- When the player wins a duel, they usually receive two booster packs. Winning against the rival Ronald awards a Promotional Card instead.
- If the Game Boy console is turned off or loses power during a duel, the option to Continue from Duel will be available on the main menu when the game is next played, allowing the player to resume from the start of the turn on which the game was halted.
- This saved data is automatically erased once the player has selected to restart the duel, or if they choose to Continue from Diary.
- The option to Continue from Duel can also sometimes be available if the Game Boy console is turned off or loses power shortly after a duel is completed, and the player did not write in their Diary after completing the duel. When this occurs, the game will resume from the final turn of the previously completed duel.
There are eight Pokémon Clubs on Trading Card Game Island, each with their own type affiliation. Three different Club Members duel the player inside each Pokémon Club. The Club Masters are Nikki (Grass), Rick (Poison), Ken (Fire), Amy (Water), Isaac (Lightning), Murray (Psychic), Gene (Rock) and Mitch (Fighting).
- Main article: Card (TCG GB)
There are 228 cards in this game: 226 normally available and 2 Phantom Cards. The current and maximum number of cards is displayed in the Diary and the main menu screen, but each Phantom Card only counts if the player has it. For instance, if the player has all cards except the Phantom Cards, the number is shown as "226/226", but it is shown as "228/228" if the player has the Phantom Cards as well. As another example, if the player has 99 regular cards and 1 Phantom Card, the number is shown as "100/227".
The game contains every card released in the real Trading Card Game's Base Set, Jungle, and Fossil expansions, except for the Base Set's Electrode and Fossil's Ditto. (This only includes cards released in the Japanese expansions, so no normal counterparts of Holofoil cards are included.) Additionally, the first 14 tournament-legal Unnumbered Promotional cards are included (not counting glossy/non-glossy reprints). The game also features 18 game-exclusive cards which weren't produced for normal play, though some were released later on. The game emulated the experience of the actual Trading Card Game very closely.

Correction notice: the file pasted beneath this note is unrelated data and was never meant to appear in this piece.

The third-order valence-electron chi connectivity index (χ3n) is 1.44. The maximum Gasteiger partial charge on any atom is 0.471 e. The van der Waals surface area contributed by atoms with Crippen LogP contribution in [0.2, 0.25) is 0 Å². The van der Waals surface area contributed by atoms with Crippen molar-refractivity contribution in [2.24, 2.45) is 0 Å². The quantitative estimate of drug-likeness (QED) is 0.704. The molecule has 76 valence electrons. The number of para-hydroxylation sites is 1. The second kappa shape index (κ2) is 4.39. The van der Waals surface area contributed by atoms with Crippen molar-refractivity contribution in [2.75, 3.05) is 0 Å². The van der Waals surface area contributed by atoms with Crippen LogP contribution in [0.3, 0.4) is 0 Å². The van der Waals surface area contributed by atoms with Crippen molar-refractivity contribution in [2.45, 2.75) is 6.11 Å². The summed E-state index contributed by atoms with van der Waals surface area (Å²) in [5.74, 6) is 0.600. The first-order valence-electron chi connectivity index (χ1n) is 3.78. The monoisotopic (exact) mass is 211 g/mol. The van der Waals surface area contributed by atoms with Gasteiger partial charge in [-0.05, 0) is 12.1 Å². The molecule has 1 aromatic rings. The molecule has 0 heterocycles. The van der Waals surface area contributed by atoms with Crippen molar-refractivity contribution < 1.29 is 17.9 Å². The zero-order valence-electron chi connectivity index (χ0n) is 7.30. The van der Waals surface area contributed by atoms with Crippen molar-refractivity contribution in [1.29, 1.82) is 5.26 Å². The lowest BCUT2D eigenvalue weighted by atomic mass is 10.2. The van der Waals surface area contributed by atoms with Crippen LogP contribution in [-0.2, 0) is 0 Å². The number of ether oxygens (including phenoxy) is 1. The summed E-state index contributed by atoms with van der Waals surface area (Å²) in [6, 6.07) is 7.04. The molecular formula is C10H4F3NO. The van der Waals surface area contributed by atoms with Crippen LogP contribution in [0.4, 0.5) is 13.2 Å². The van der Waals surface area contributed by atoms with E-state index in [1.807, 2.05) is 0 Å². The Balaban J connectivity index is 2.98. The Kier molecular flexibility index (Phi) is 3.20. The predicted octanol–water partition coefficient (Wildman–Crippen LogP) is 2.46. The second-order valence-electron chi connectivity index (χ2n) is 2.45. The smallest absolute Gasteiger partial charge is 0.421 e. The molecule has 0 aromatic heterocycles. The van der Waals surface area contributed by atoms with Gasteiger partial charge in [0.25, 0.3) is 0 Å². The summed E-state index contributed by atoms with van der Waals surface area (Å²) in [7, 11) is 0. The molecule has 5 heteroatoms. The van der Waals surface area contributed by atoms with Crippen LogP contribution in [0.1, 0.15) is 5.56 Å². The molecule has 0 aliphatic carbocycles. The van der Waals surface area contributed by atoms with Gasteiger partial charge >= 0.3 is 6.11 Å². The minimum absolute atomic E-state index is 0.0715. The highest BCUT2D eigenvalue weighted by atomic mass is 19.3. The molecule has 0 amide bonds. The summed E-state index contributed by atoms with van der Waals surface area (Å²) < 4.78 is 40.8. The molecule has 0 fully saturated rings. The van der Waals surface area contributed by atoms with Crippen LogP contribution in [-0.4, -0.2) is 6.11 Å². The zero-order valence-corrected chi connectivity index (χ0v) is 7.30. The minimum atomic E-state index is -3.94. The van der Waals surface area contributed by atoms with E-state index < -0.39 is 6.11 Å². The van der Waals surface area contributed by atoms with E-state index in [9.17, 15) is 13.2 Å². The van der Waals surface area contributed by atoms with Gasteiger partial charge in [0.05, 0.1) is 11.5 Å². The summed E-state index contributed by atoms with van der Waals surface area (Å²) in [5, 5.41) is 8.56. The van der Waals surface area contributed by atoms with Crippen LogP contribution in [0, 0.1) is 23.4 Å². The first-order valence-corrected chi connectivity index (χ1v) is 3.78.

Cards can be obtained through booster packs from four expansion sets including Colosseum, Evolution, Mystery, and Laboratory, or by defeating specific challengers (for example, each defeat of the Grand Masters will award the player with a set of Legendary Moltres, Zapdos, Articuno, and Dragonite cards). Among the aforementioned four expansion sets is a fifth set, the Promotional Card set. However these cards can only be attained by defeating players such as Ronald, Imakuni?, and the Grand Masters, defeating three Challenge Hall opponents in a row, trading with Ishihara, and Card Popping.
Pokémon Trading Card Game allows players to send and receive cards and deck configurations or perform a Card Pop! between two cartridges via infrared. The Japanese cartridge has a built-in infrared feature, while the American and European versions use the infrared communications port of the Game Boy Color.
Pokémon Trading Card Game cannot communicate with Pokémon Trading Card Game 2: The Invasion of Team GR!. All multiplayer features are disabled in the Nintendo 3DS Virtual Console release.
- Main article: Card Pop!
Card Pop! is a two-player feature that randomly generates a card for each player. When the infrared ports of two Pokémon Trading Card Game cartridges are connected, each player will receive a random card. A player cannot Card Pop! with the same game again until both players have used the feature with so many others that their partner's ID is overwritten in both games. This feature was intended to be the only way of obtaining the Phantom Cards Mew and Venusaur. However, a bug in the game’s code renders Venusaur unavailable.
Card Pop! cannot be performed between Pokémon Trading Card Game and Pokémon Trading Card Game 2: The Invasion of Team GR!. Attempting to do so can result in glitches such as a game freeze or a loss of save data in Pokémon Trading Card Game.
There are two European versions of this game, each with three languages. One of them is playable in English, French, and German. The other is playable in English, Italian, and Spanish. When the player boots either of the European versions for the first time, the list of languages appears before the game starts. The list of languages is also available at the options screen.
This screen appears when the player boots the game for the first time:
- The Booster packs seen in the intro cutscene had their design changed between localizations. This was done to reflect the artwork used by each booster pack by region.
- The title screen was changed between the Japanese and international releases.
- The Super Game Boy border in international releases removes the writing of Pocket • Monsters • Trading • Card • Game • on the Poké Balls.
- The back of Pokémon cards was changed in international releases to the design used on the back of cards outside of Japan.
- The international releases refined the graphics for the Game Boy consoles seen when using the various link features, such as Card Pop!.